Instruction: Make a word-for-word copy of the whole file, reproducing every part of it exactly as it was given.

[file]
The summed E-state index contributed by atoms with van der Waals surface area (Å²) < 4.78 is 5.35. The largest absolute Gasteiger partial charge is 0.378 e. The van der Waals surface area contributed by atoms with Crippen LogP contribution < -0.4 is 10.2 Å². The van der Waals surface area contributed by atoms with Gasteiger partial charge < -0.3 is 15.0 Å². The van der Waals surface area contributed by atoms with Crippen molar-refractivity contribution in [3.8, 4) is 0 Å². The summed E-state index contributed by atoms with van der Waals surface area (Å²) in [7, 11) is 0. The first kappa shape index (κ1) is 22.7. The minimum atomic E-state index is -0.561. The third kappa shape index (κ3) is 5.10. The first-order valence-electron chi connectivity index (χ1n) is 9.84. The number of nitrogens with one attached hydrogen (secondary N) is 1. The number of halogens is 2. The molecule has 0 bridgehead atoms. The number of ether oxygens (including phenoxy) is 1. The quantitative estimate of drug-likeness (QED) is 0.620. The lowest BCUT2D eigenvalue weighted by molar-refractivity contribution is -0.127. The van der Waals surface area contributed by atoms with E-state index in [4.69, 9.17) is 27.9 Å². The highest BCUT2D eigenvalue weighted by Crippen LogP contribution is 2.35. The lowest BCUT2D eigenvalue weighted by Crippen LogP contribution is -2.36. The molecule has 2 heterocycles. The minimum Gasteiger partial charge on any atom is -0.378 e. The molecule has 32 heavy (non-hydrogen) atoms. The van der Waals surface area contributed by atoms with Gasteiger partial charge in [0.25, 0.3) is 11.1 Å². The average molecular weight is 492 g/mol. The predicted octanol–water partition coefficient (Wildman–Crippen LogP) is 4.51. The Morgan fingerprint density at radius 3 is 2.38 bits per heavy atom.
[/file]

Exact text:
The summed E-state index contributed by atoms with van der Waals surface area (Å²) < 4.78 is 5.35. The largest absolute Gasteiger partial charge is 0.378 e. The van der Waals surface area contributed by atoms with Crippen LogP contribution < -0.4 is 10.2 Å². The van der Waals surface area contributed by atoms with Gasteiger partial charge < -0.3 is 15.0 Å². The van der Waals surface area contributed by atoms with Crippen molar-refractivity contribution in [3.8, 4) is 0 Å². The summed E-state index contributed by atoms with van der Waals surface area (Å²) in [7, 11) is 0. The first kappa shape index (κ1) is 22.7. The minimum atomic E-state index is -0.561. The third kappa shape index (κ3) is 5.10. The first-order valence-electron chi connectivity index (χ1n) is 9.84. The number of nitrogens with one attached hydrogen (secondary N) is 1. The number of halogens is 2. The molecule has 0 bridgehead atoms. The number of ether oxygens (including phenoxy) is 1. The quantitative estimate of drug-likeness (QED) is 0.620. The lowest BCUT2D eigenvalue weighted by molar-refractivity contribution is -0.127. The van der Waals surface area contributed by atoms with E-state index in [4.69, 9.17) is 27.9 Å². The highest BCUT2D eigenvalue weighted by Crippen LogP contribution is 2.35. The lowest BCUT2D eigenvalue weighted by Crippen LogP contribution is -2.36. The molecule has 2 heterocycles. The minimum Gasteiger partial charge on any atom is -0.378 e. The molecule has 32 heavy (non-hydrogen) atoms. The van der Waals surface area contributed by atoms with Gasteiger partial charge in [0.25, 0.3) is 11.1 Å². The average molecular weight is 492 g/mol. The predicted octanol–water partition coefficient (Wildman–Crippen LogP) is 4.51. The Morgan fingerprint density at radius 3 is 2.38 bits per heavy atom.